Life after lockdown: tips for the new world
After spending almost five weeks in level 4 of the COVID-19 lockdown at home and enduring strict sanitation and supermarket rules, many are finding the ongoing crisis overwhelming. Don’t worry, you’re not alone, and it’s not uncommon to feel overwhelmed from the drastic changes we’ve had to make to our daily lives.
That’s why we’ve made a handy list of tips and tricks to help you handle the new world after lockdown. We’ll help you understand what a QR code (and how we use this for contact tracing), working from home, coffee saving tips and how to continue with good habits after lockdown… keep reading!
What on earth is a QR code?
A QR code stands for “Quick Response Code”. It’s a two dimensional barcode, which means it’s a pattern of squares or rectangles which makes a unique code. This works the same way as a barcode on anything at the supermarket, but it’s more specific.
Many businesses opening up in level 2 have created QR codes to scan as you enter the store for contact tracing. To scan a QR code, you simply point your camera at the code, which will take you to a web page.
Like working from home?
Did you really like the routine you had when you worked from home over isolation? Now’s the time to negotiate with your boss to stay working some hours from home.
More people are finding that they can have a more healthy work life balance when working from home, which is why many people are working remotely or requesting to work from a home office.
If you proved that you were capable in your role over lockdown and working from home is something you like the sound of, why not ask to continue? If you did your job well during the lockdown period, your boss will know you’re reliable enough to keep doing so. Plus, this may also cut costs for employers as they need less office space and resources in the office.
Do I need to buy a take out when I have made my own for seven weeks? Make a savings plan with coffee money instead!
Did you know that your taste buds are scientifically proven to change to like something less if you don’t have it for a while? Over lockdown, many had to give up their daily café ritual and settle for an instant blend instead. What’s even more crazy, is how many people haven’t been so phased on their classic flat white from their favourite coffee house since returning to level 3.
Why not make the most out of it and make a savings plan from you daily coffee budget? Buying a bag of coffee beans from the supermarket costs around $7-8 for a decent blend.
That means the price of one or two cafe coffees is the same as a week’s worth of coffee beans for home.
Coffee options to make at home:
- Latte made in a saucepan with a whisk instead of having a foamer
- Whipped iced latte
- Italian espresso
- Nespresso Pods (they’re a little bit dearer compared to other types but very easy and mess-free, it’s what we use and love in our office)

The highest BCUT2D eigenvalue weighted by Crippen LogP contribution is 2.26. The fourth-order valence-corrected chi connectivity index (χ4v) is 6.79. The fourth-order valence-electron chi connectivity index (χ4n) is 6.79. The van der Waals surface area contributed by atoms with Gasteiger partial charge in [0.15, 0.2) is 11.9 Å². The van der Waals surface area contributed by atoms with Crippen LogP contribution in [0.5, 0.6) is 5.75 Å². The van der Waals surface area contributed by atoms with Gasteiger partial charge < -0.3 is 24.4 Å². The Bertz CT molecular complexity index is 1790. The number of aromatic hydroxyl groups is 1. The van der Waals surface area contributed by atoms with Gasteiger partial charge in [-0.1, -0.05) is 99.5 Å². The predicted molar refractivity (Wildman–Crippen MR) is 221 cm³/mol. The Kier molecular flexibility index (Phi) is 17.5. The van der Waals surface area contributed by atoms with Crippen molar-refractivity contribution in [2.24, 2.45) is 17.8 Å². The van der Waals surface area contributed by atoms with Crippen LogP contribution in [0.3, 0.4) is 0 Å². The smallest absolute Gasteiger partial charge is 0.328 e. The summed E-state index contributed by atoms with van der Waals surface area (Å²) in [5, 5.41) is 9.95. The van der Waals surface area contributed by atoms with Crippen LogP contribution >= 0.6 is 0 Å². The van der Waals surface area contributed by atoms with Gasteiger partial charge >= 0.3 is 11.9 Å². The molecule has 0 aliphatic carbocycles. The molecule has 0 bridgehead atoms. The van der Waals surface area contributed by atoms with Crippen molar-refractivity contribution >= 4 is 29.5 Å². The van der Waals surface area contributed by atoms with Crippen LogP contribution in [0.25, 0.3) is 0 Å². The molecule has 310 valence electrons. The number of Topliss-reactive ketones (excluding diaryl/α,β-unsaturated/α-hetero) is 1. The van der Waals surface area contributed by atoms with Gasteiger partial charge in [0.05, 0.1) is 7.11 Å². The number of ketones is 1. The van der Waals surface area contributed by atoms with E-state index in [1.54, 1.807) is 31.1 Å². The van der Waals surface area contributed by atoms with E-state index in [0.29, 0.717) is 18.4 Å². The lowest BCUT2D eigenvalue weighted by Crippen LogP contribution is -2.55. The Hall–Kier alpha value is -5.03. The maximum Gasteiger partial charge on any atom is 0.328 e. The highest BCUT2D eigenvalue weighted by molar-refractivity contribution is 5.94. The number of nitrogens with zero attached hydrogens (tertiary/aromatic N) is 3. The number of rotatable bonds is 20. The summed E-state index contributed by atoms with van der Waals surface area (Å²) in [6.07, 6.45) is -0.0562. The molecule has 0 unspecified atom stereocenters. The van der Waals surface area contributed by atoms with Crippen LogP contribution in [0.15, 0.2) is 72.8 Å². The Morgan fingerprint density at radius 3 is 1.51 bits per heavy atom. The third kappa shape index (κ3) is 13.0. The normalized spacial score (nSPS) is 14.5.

- Single serve powder lattes, cappuccinos from the supermarket
- If you’re thinking of investing for the long run, you could buy you own coffee machine and learn some barista skills to enjoy any coffee you’d like at a café from home!
If you like the idea of saving some of your coffee fund per week, but you just can’t give up that classic barista coffee and need a coffee machine, they’re not the cheapest. But, they are definitely worth it (believe me, I couldn’t go without mine).
And if you really can’t live without your professional barista-made coffee, there is certainly no harm in supporting your local cafe. They’ll appreciate your business as much as you appreciate their product.
Keeping healthy habits from lockdown
Exercise, good food, quiet time, rest! Many people (including myself) managed to swing into isolation and find a groove that suited a more ideal lifestyle for them compared to the constant work culture often found.
Did you find some positive daily habits that you really enjoyed? These could be anything such as walking your dog, breakfast with your partner, family time, cooking a lovely meal for dinner, exercising in your favourite spot, a midday rest- the list goes on. If you’re struggling to think of ideas, ask yourself these three questions:
- When thinking about lockdown routine, what habits were you the most proud of establishing?
- What did you enjoy the most during your daily routines?
- How could you incorporate some of these good habits back into your daily routine outside of lockdown?
When trying to keep these positive habits after lockdown, try to book in time to do these activities you love so much.
This time is odd and new for all of us- that’s why we’ve made this list for keeping well (and better-than-before habits) in all aspects of life post COVID-19 lockdown.
If you have any questions, queries or need some guidance for the times ahead, we’re always here and more than happy to help.